Updated: May 28
How do you usually feel in a meeting? Do you sit silently, hoping no one will ask you questions or have you mastered the art of speaking up?
The fear of speaking up in meetings can incite fear in a lot of my clients. It's normal when English is your second language, and you're afraid of saying the wrong thing. My clients often describe feeling like nothing is being understood because they spend all the time thinking of the next intelligent thing to say. Then they freeze and overthink when it's their time to contribute. Hence, they end up feeling disappointed when they leave the meeting.
Everyday workplace situations might be stressful to the average person; however, to someone who is introverted, sensitive, high achieving, and speaks English as a second language, it can cause a lot of stress. It can also mean you may be more susceptible to stress and emotional reactivity, mainly when it involves judgment or evaluation from others (like in a meeting with a client or another consultant.
Before the meeting, you could try writing down some of the possible questions you might like to ask during the meeting.
Speaking up at meetings can be stressful and pressure-filled. And it’s no wonder because you’re “on show” and have to perform at your best. But that way of thinking of meetings makes it hard to come across well. The best way to overcome this is to challenge your beliefs about what bad things will happen if you do contribute.
Challenge Your Beliefs about Contributing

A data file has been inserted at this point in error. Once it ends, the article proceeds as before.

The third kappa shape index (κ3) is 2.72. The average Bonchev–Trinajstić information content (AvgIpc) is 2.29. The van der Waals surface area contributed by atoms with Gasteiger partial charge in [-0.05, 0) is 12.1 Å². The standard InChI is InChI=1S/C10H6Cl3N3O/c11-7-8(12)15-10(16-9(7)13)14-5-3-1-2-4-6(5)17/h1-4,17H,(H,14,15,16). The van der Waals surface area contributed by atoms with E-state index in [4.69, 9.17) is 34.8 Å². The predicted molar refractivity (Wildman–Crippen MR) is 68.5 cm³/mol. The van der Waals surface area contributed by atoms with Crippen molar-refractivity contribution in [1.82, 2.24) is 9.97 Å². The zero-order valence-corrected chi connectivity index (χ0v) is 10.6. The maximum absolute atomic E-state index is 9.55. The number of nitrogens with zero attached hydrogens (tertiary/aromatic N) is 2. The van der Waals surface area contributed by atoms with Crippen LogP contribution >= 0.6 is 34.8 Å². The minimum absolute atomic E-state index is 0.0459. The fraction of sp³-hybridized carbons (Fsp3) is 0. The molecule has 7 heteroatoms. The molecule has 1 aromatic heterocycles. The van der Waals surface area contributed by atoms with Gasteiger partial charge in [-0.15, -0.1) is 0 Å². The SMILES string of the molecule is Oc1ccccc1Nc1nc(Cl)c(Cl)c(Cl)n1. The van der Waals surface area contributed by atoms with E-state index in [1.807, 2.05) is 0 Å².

How do you overcome limiting beliefs that hold you back from feeling confident about speaking up or possibly even putting yourself out there in client meetings? It requires challenging your presumptions about self-worth and speaking up, and not giving possible negative consequences as much thought.
Sometimes these limiting beliefs can be cultural, and fear of speaking up can stem from how the culture you grew up in shows respect. It's essential to understand how this might be influencing your beliefs.
Is there someone you could talk to about these beliefs and ways to overcome this?
Growing up, what were you told about standing out? Were you given the message by your parents, teachers, and community that you could be whatever you wanted, or did you internalise concepts like, “People won’t like you if you try to stand out”?
Remember, you’re in your role because you are a qualified and skilled professional: your opinion matters, no matter your personality.
1. Remove the Pressure:
Instead of putting so much pressure on yourself to “perform” at meetings, how could you reframe them to be more energising for you?
Could you think of meetings as places where you get to share your perspective? It can be precious to get a new person’s thoughts to keep “group think” from taking hold.
Make sure you have something prepared to say if you're not quite sure how to answer tricky questions. For example, "That's a great question, and I'm not 100% sure of the answer. Could you give me some time to follow that up?"
2. Understand Cultural differences and Practise Curiosity